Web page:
The closing awards ceremony of the Marrakech International Film Festival this evening was unusually emotional for me -- for after a week of running in...
The Marrakech International Film Festival opened this weekend with a ceremony introducing the star-studded jury, including French actress Marion Cotil...
Only some of the crowd greeting French designer Jean-Paul Gaultier at the Brooklyn Museum, wore his clothes, easily identified by the tab on the back....
The acting is stilted, the orchestral score too sentimental for my taste, and the storyline etched in obvious contours. James Gray's film The Immi...
Cheap, amateurish and sometimes just plain hard to watch, Beasts enjoyed a wave of overwrought critical hosannas, going all the way back to when the film first was shown more than a year ago at the Sundance Film Festival.
Picture the saturated, happy colors of resorts in travel brochures. Now imagine the opposite, beaches in dour tones in perpetual off-season. That is the look of Rust and Bone.
In the balcony, spirits soared. Indie filmmakers labor long and hard to secure financing for their projects so when it comes time to play, pop those corks!
The visual trickery will catch your attention -- but it's the performance behind it that will hold you and move you in Jacques Audiard's Rust and Bone, opening Friday in limited release.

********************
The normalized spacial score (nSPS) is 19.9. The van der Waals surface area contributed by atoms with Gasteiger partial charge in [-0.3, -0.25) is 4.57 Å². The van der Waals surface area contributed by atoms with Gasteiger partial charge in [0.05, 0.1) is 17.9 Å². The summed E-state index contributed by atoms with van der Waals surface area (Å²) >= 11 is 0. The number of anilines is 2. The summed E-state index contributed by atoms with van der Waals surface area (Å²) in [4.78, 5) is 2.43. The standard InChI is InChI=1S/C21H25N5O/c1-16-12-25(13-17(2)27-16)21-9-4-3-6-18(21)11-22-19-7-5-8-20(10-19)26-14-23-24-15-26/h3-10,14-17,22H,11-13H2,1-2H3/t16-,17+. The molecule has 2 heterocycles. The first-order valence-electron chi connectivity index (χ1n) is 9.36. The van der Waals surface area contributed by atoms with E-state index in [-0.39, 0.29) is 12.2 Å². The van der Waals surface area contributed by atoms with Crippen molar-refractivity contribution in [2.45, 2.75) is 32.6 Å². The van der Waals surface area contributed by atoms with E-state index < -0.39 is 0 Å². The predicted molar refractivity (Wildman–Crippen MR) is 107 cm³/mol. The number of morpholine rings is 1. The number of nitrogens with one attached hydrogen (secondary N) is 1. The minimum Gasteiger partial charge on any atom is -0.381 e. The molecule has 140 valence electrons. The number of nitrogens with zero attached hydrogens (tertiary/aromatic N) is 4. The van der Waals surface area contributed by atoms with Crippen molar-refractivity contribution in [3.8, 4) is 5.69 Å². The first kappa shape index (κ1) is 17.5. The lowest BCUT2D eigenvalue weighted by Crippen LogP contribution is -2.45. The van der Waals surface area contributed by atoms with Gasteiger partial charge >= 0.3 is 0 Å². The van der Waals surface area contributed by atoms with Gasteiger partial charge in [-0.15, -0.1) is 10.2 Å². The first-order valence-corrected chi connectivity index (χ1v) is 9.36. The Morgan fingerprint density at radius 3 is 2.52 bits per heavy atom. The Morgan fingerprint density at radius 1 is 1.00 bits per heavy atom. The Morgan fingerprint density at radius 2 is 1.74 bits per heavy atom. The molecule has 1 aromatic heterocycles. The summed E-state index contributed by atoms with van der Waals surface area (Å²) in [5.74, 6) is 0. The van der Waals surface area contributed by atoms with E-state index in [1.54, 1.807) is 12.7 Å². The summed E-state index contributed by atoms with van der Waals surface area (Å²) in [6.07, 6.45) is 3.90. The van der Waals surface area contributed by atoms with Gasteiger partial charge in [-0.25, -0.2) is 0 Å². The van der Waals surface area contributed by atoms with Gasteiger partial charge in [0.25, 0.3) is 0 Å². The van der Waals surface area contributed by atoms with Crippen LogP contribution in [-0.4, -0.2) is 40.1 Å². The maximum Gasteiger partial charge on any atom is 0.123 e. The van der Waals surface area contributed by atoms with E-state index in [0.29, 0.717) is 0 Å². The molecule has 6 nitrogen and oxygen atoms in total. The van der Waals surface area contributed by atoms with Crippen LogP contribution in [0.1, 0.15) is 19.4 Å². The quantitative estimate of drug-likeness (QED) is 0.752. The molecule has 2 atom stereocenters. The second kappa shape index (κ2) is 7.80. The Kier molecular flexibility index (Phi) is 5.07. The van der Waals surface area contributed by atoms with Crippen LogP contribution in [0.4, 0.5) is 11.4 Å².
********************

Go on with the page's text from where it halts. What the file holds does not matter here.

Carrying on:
Where danger is no longer an option in the form of whale training, Stephanie is drawn, like a moth to the flame, to the volatile volcano that is Ali. He is a construct of unbridled testosterone and is completely temperamental. His temper trigger is slight and his fury explosive.
With Rust and Bone, Jacques Audiard went smaller in scope and perhaps bets too much on the likeability of Cotillard as an actress, but his ability of using visuals to enhance his storytelling keeps him in an important class of current filmmakers.
The Dark Knight showed that a comic book movie could be not only big, but epic. That it could thoughtfully engage major themes and concerns in society while providing a thoroughly satisfying entertainment experience.
In the raucous club scene that opens Little White Lies, the actor playing the obnoxious, drug-snorting lech named Ludo looks so familiar you might find yourself thinking, "Who's that loud guy?"
In an era where many Hollywood stars make the papers for what seem like trivial or boneheaded decisions and statements, it was fantastic to meet an actress so committed to getting outside and a real joy to share the trail with her for a short time.
The Dark Knight Rises is very impressive and definitely worth seeing, but without a once-in-a-lifetime performance like Ledger's Joker to provide the pulse, we'll have to be content with a final chapter that certainly delivers, but in a trilogy that peaked in the middle.
French actress Marion Cotillard, who won the Best Actress Oscar for La Vie en Rose and will soon be seen in the summertime blockbuster, The Dark Knight Rises, is speaking out about an incident she experienced with a killer whale while filming on the set of Rust and Bone, a French import due in U.S. theaters this fall.
Almost fifteen years after Titanic, with six Oscar nods and one win to her credit, Kate Winslet is an actress at the peak of her powers -- no longer a precocious ingénue, but a professional who's conscientiously developed her craft.